Species Extinction

Madagascar Whale Shark Project

- Madagascar
  • Main problem:
    Extinction of whale sharks
  • Subproblem:
    Lack of information about this species
  • Consequence:
    Loss of biodiversity
  • Solution:
    Collecting data, initiating education programs

We aim to further study and protect whale sharks, while raising awareness and empowering local communities. 

The first study on whales sharks in Nosy Be took place from 2005-2007 resulting in a publication on whale shark occurrence in Madagascar. Since then, regular reports of whale shark sightings have been noted around Nosy Be and, as a result, a tourism industry based around these sharks started to develop from 2011.

In 2014 project founder Stella Diamant saw her first whale shark in Nosy Be and started looking into setting up a project with tourism operators. Before this time, no work had been undertaken to establish population size, trend or connectivity with other aggregations. Whale sharks also lack protection in Madagascar and, in the face of growing tourism, no local regulations were in place to regulate interactions.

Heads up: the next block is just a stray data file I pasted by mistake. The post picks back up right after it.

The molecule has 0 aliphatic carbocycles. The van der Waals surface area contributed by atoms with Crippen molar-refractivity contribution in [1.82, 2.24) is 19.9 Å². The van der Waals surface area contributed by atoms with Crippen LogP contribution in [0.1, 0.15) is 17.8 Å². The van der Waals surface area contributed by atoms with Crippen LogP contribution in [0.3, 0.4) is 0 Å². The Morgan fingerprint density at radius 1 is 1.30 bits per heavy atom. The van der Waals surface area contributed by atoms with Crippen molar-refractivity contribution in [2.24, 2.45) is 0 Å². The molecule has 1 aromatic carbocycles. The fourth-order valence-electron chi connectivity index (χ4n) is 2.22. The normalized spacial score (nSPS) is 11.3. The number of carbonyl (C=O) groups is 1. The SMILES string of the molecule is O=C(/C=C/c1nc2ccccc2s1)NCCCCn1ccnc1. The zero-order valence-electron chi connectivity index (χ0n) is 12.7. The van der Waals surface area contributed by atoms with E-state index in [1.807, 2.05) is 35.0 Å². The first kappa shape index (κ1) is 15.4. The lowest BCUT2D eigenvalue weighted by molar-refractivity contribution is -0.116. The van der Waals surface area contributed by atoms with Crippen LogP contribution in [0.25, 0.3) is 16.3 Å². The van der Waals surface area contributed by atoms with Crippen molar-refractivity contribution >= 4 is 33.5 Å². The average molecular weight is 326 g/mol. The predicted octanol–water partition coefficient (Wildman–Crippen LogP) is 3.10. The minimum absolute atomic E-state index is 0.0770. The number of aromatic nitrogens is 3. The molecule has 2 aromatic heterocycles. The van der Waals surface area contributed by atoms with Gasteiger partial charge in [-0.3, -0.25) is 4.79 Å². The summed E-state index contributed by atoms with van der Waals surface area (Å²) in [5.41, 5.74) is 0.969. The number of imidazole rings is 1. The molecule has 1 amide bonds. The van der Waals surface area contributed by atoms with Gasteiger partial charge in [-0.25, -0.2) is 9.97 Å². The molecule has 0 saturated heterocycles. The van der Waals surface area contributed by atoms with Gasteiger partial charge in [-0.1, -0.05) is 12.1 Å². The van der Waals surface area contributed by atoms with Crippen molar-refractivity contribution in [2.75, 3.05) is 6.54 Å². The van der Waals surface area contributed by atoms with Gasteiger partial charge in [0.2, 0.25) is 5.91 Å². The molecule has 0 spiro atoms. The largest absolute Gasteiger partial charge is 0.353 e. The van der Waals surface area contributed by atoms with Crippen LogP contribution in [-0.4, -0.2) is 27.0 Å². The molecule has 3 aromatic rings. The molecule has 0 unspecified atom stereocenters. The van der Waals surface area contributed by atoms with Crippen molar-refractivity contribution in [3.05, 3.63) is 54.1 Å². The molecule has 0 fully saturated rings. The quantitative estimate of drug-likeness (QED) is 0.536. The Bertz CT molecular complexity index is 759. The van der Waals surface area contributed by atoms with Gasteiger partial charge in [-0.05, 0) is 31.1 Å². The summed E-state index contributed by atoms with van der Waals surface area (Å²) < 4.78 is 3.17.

Following opportunistic data collection by our current partner Les Baleines Randéau in 2015, over 200 whale shark sightings were documented in Nosy Be in late 2015; making it likely this area is a relatively important hotspot for the species on a global level. These results were presented at the International Whale Shark Conference IV in Qatar, and marked the beginning of dedicated data collection and the inception of the Madagascar Whale Shark Project in 2016. The project was co-supervised by whale shark expert Dr. Simon Pierce and marine megafauna specialist Dr. Jeremy Kiszka.

To date, the project has identified more than 366 individual whale sharks, published the first study on whale shark movements in Madagascar, implemented a code of conduct and initiated an education program.
Photo Credits by: ©MadagascarWhaleSharkProject

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